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I remember when the (MTA) Fined Alstom $800 a day for the Late R160A cars after the cars had Weld defects on the sheet metal.And back during the introduction of the R62A,Bombardier was about to lose the 825 car order because the trains couldnt pass the test with failing Controllers.

 

Alstom lost there Budapest Metro Car contract after the same thing happen. The windows popped out on some cars , the seats fell apart after testing , the welds were to weak to meet EU standards.... It was the biggest cancel of cars in Hungarian history....and city leaders were steamed...

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My god this train had more than just teething problems.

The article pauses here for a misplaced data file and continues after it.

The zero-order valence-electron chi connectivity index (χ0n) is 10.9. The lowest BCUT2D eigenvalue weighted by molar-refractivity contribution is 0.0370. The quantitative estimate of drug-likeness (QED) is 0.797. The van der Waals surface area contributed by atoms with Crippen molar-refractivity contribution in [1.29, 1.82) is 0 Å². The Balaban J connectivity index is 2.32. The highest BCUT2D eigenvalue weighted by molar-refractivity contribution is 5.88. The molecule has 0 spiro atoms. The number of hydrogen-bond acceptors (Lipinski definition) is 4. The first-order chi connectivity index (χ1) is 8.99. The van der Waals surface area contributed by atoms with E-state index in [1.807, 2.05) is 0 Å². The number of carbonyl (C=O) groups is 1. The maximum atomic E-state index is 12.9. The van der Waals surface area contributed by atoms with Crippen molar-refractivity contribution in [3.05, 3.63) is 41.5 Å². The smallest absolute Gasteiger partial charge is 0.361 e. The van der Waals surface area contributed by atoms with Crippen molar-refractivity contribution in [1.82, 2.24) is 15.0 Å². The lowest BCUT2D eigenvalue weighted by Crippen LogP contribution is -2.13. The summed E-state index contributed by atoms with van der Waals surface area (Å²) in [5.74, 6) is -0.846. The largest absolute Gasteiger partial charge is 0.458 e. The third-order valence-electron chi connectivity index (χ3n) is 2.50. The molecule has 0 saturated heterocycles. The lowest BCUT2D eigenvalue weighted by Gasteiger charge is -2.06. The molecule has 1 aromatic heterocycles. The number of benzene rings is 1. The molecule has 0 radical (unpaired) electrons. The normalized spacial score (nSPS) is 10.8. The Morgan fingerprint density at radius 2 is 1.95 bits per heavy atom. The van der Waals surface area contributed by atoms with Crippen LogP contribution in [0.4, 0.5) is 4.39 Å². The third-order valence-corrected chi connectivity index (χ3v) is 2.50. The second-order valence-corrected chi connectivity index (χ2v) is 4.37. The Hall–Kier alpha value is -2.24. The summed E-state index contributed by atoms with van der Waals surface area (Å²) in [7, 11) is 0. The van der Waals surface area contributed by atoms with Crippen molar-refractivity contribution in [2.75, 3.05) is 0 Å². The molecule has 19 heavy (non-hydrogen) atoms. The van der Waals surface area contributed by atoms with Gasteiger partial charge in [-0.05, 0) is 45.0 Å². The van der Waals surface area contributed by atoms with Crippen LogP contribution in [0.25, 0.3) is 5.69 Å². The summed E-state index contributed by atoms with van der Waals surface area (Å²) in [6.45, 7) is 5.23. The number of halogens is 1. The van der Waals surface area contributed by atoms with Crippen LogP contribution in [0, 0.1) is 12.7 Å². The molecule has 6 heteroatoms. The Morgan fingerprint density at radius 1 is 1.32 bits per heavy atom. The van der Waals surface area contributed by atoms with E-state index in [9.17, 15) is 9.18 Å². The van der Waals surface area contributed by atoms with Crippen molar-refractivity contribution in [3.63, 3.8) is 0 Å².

The CT Commuter Council has long been an outspoken collection of henpecking instigators. It's true that the Council does play the role of the de facto liaison between CDOT/MNR/MTA and the riders. However, Jim Cameron frequently proves himself to be the Pied Piper of the New Haven, playing his little blog flute and leading the uninformed commuters around in a fit of fury. The cars certainly did run into a number of issues, that's undeniable. However, as I've stated before, this equipment is more complex than anything that's currently on the North American Rails, and a plump percentage of the issues involved new technology and features unique to the M8 cars. As far as I know, this is the first railcar purchase that Metro-North and CDOT have made from Kawasaki, and that alone presents a compatibility learning curve. For a LOT of reasons, it was necessary to run these cars into the ground, and there are just as many, if not more reasons that explain why the NHL didn't see new trains 10 - 15 years ago.